This chair is exactly the kind of thing I picture when I hear my mom talk about the “good old days” growing up in Bangalore. The key feature of the planter’s chair is its swing-out arm extension meant for putting your feet up on – to relax, or in the days of British colonialism, while your Man Friday pulled off your boots. My mom tells me we had two of these on the veranda of our family home on Museum Road. I imagine my grandfather sinking into it and his thoughts on a balmy afternoon, while his eleven kids tiptoed around him, planning the day’s itinerary of scaling compound walls and climbing mango trees.
On my last trip to India, my friends and I were celebrating the holiday season in typically Indian fashion – by travelling from party to wedding to party all across the peninsula – when I spotted this beauty quietly occupying a corner of Amrit’s childhood room in his parents’ house in Chennai. I blame jetlag for a sudden urge to throw all plans out the window and stretch out for a nap. For my succumbing to this urge, I blame the chair.
My journalistic instincts did hold out long enough to score this sweet (?) little tidbit from the past: the chair belonged to Amrit’s grandfather. After he passed away, Amrit moved it from the old family home to his room and made sure it never left. “I remember him sitting there, the man of the house, feet up and smoking his hookah,” he says. “He was from Afghanistan, so he always had his gun leaning against one side of the chair and his hookah near the other. He would hang out on the veranda, sometimes all day, legs stretched out, smoking heroin.” He stops and laughs, wondering if he’s said too much. Ah, the good old days. “Basically,” he continues, “I like keeping it in my room because it reminds me of him. It’s like a piece of his existence will always remain here…”
As the Chennai sun streamed golden through the window, I closed my eyes to visions of hookahs and mango trees.
A little bit of history about the planter’s chair: Although planter’s chairs are now associated with India, their origins are unclear. Apparently, there weren’t any chairs in India before the British arrived, only gaddis (cushions) and the takht (throne). Chairs arrived in the 17th century, along with the Europeans. But by the late nineteenth century, planter’s chairs had become a fixture on verandas across British India.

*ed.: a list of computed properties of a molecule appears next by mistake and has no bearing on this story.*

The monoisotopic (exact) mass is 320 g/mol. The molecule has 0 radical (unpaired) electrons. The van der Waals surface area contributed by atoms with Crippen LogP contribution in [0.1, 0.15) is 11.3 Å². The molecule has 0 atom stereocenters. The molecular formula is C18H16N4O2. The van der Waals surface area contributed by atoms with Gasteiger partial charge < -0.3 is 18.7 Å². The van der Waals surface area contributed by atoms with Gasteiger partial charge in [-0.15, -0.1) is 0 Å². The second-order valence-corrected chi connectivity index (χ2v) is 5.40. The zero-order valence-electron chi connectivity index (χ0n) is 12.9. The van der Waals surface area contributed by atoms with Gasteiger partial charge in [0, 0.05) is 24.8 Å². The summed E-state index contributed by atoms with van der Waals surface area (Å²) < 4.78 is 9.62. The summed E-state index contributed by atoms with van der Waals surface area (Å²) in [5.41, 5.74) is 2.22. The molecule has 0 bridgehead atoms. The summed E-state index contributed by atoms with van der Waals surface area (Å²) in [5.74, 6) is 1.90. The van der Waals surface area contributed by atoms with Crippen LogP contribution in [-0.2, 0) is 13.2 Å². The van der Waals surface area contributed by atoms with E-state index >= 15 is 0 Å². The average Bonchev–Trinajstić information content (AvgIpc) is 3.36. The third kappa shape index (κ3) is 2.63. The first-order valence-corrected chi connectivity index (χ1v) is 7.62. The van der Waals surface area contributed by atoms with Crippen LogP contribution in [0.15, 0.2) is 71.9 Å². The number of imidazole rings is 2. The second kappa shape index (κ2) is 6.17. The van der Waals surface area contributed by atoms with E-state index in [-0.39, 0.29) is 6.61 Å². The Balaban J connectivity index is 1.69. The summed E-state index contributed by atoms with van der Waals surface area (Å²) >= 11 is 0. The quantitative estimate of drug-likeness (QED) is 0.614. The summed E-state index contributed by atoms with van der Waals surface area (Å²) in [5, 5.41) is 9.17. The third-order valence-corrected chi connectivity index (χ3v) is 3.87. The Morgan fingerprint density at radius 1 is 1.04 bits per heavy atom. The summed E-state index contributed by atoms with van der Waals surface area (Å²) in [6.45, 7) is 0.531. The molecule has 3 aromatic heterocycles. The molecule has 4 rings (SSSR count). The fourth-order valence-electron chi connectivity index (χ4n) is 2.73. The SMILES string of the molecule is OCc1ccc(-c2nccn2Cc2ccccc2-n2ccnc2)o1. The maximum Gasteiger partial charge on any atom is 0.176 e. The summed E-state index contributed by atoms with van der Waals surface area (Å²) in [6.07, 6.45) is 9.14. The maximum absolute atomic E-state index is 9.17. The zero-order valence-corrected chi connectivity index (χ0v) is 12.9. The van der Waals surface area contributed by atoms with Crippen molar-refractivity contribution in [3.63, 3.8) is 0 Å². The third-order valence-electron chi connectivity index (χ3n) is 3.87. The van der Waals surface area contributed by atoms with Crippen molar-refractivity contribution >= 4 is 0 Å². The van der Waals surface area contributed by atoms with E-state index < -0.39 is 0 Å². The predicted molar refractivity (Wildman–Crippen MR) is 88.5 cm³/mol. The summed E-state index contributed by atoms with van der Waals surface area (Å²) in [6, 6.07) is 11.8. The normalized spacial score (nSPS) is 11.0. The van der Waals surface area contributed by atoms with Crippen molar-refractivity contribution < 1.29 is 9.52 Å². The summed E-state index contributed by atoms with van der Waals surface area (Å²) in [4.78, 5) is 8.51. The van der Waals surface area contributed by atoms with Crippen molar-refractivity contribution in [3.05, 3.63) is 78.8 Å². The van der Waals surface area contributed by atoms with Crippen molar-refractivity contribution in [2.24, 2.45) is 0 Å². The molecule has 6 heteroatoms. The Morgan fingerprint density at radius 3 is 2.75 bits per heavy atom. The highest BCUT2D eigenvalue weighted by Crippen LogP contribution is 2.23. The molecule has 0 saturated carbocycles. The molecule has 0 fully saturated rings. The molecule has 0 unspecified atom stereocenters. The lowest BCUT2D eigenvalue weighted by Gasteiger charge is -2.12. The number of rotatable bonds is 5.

Sotheby’s David MacDonald, furniture specialist, believes that local craftsmen in Sri Lanka and India were engaged by their colonial masters to adapt the European chair design for the tropics. “I think this is a three-way thing,” says MacDonald. “You have someone who has imported the European furniture design, and then you have a local European probably telling a craftsman, ‘When I have finished my day and have a gin and tonic or rum punch, I want a chair I can sit on and relax.’ ” He considers the planter’s chair to be a perfect fusion of east and west.
What I like about the planter’s chair is its way of becoming a window into the past without looking like it belongs in a museum or making you feel like you have to tiptoe around it. I love how streamlined it is and the fact that whoever designed it was really thinking about comfort. Most of all, I love how its colonial origins haven’t obscured what it is – a good chair – and how today we use it in our own, unique Indian way with our own, unique memories attached to it. Like Amrit’s grandfather, I could probably hang out in it all day – with a cup of tea and a newspaper, for an afternoon siesta, with a gin and tonic…design like this will never be passé.